I’m soooo glad that I decided to plough ahead and do a wool coat in spring because it’s snowing today and I have had more than one opportunity to wear it already. For some reason I figured Butterick 6385 was the easier of the two coats on the one I should work on first. In reality I think that it was just the least expensive of the two ( less and lower cost fabric) so If I messed it up I wouldn’t feel as bad. The pattern itself was harder.
The fabric I used was a 100% wool coating from Fabric.com in the color Cafe au Lait. I bought it during one of their 70% off sales so I scored 3 yards for just $36. Turns out I only needed 2 yards….and suggestions on how to use the last yard? Once it arrived it seemed a bit thin (again, hindsight it was probably fine). After reading an article on threads called Understanding Underlining I decided some flannel would make a cozy addition to the interior. Boy was it time intensive! First you cut out the flannel out of the same pieces as the coat. Then stack them and baste down the middle. Trim the flannel to account for turn of cloth. The hand baste the flannel to the wool and treat as a single piece. I think the extra effort was worth it because it made the coat super warm and toasty but I don’t think I will be using it on my blue coat because everything got very bulky.
Once I stitched the panels together I trimmed the flannel pressed the seams open and then catch-stitched all the seams by hand hoping to alleviate some of that aforementioned bulk.
So much hand work, my fingers were hating me! At this point I took a break to make my easter dress.
Having never done a coat before I found some interesting details in the pattern. I’m not sure it this is standard or not but I think it makes my coat seem more special. The lining has its own separate pattern pieces and the center back includes a little pleat to allow extra mobility across the back in between the shoulder blades.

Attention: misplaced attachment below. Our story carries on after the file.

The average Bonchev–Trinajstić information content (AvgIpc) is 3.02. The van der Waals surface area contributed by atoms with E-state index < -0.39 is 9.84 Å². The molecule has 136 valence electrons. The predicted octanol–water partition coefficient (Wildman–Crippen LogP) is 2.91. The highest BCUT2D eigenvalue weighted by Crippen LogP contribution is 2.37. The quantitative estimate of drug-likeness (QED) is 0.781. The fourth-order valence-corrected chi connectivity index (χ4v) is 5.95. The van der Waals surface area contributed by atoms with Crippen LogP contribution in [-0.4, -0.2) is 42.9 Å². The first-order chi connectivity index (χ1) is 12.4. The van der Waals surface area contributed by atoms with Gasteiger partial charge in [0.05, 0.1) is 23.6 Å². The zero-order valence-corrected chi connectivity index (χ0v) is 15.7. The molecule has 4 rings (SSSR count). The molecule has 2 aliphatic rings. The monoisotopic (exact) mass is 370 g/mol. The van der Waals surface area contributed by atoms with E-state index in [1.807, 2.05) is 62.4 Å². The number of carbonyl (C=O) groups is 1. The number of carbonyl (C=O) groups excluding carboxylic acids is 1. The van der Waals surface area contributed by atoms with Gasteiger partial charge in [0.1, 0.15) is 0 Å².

The pocket (per the pattern) has wool on the side touching you and lining on the other side. So if the pocket peaks open you only see wool but the bulk is reduced by using lining for the other half
The lining is attached around the wrists and neck but is allowed to hand free across the bottom. I took a quick look at my Calvin Klein coat and i’ts made the same way. I liked this because the lining doesn’t pull in any weird way. I did some thread chains to attach the lining at the various seams. I also catch stitch the coat hem so there are no visible topstitching.
Enough construction notes…you want to see this puppy on right! You’ll notice it’s missing buttons. I bought some nice big wooden ones but when it came time for buttonholes I could not get my machine to do them. It made them just fine when I did a test on double thickness of wool but for some reason it’s just too thick to work on the coat. I could sew the holes by hand with a blanket stitch but I’m worried that it would look to messy and I would hate to mess up all the work I did with messy button holes. For the time being it’s to be a closureless coat. Lesson learned, do bound buttonholes on the next coat ( that one only has two so it shouldn’t be too bad).